When ice crystals form on the surface of our tender plants it is called extra-cellular freezing. When this happens, water is drawn out of the plants’ cells through the cell membranes.
If the temperature drops slowly and if the freezing does not last too long, there may be some uninjured cells left to reabsorb the water when the temperature warms up again. However if a plant cannot reabsorb the water, the plant is irrevocably injured because of dehydration.
Varying Degrees of Freezing
A severe freeze also causes internal, or inter-cellular, freezing where the water freezes inside the cells and bursts the membranes making it impossible for the plant to recover. You can see this when you notice that a plant’s leaves are black and mushy.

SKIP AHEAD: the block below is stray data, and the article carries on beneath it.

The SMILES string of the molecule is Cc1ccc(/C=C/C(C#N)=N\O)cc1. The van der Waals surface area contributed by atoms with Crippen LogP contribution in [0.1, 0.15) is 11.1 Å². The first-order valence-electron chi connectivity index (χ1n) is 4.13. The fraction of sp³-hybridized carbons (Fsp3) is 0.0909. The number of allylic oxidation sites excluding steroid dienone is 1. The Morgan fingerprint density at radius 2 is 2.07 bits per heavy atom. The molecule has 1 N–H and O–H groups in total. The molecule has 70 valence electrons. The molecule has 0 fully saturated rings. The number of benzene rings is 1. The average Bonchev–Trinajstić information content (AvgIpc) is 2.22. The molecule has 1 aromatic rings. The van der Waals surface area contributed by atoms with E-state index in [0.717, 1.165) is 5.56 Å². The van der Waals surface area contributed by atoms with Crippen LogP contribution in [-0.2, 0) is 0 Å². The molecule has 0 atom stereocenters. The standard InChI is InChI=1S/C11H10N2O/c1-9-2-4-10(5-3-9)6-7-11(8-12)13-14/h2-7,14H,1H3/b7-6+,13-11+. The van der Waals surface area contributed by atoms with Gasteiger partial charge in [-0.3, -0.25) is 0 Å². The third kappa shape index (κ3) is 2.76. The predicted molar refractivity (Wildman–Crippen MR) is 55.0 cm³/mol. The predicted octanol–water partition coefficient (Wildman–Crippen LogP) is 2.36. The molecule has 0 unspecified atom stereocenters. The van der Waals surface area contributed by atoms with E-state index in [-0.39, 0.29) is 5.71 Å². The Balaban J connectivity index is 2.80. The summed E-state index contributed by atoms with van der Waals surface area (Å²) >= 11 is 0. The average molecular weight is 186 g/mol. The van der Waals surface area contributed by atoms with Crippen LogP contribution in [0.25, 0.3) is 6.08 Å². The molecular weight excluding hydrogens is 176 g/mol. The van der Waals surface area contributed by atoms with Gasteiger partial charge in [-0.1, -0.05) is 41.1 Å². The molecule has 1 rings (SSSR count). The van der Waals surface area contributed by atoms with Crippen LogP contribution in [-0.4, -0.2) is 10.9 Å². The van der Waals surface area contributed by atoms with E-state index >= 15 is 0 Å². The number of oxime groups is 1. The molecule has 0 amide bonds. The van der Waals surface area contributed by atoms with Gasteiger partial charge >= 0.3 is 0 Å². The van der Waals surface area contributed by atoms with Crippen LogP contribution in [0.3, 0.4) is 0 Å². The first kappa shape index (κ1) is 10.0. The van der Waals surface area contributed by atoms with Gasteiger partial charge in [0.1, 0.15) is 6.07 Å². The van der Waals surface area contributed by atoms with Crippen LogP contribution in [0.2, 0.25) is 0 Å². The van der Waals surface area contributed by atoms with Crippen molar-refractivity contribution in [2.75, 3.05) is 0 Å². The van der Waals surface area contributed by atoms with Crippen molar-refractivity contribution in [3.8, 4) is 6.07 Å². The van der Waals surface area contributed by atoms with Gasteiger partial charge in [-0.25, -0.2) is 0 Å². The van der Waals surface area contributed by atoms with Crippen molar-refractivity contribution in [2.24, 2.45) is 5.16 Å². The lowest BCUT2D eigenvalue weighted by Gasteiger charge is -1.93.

Frosts that are light and moderate in severity are usually called radiation frosts. They occur when the earth loses so much heat at night that the temperature at ground level drops below freezing (32 F).
An advection frost, on the other hand, occurs when a huge mass of freezing air, such as an arctic air mass, passes through a region. More water vapor occurs in warm air and as that air becomes colder it gradually reaches a saturation point. Vapor converts to liquid when the dew point is reached, and if the temperature is below freezing, ice crystals instead of dew form on the leaves of the plants, and we say there is a frost.
Harnden, Phillip, A Gardener’s Guide to Frost. (Chapter 2). Willow Creek Press, 2003.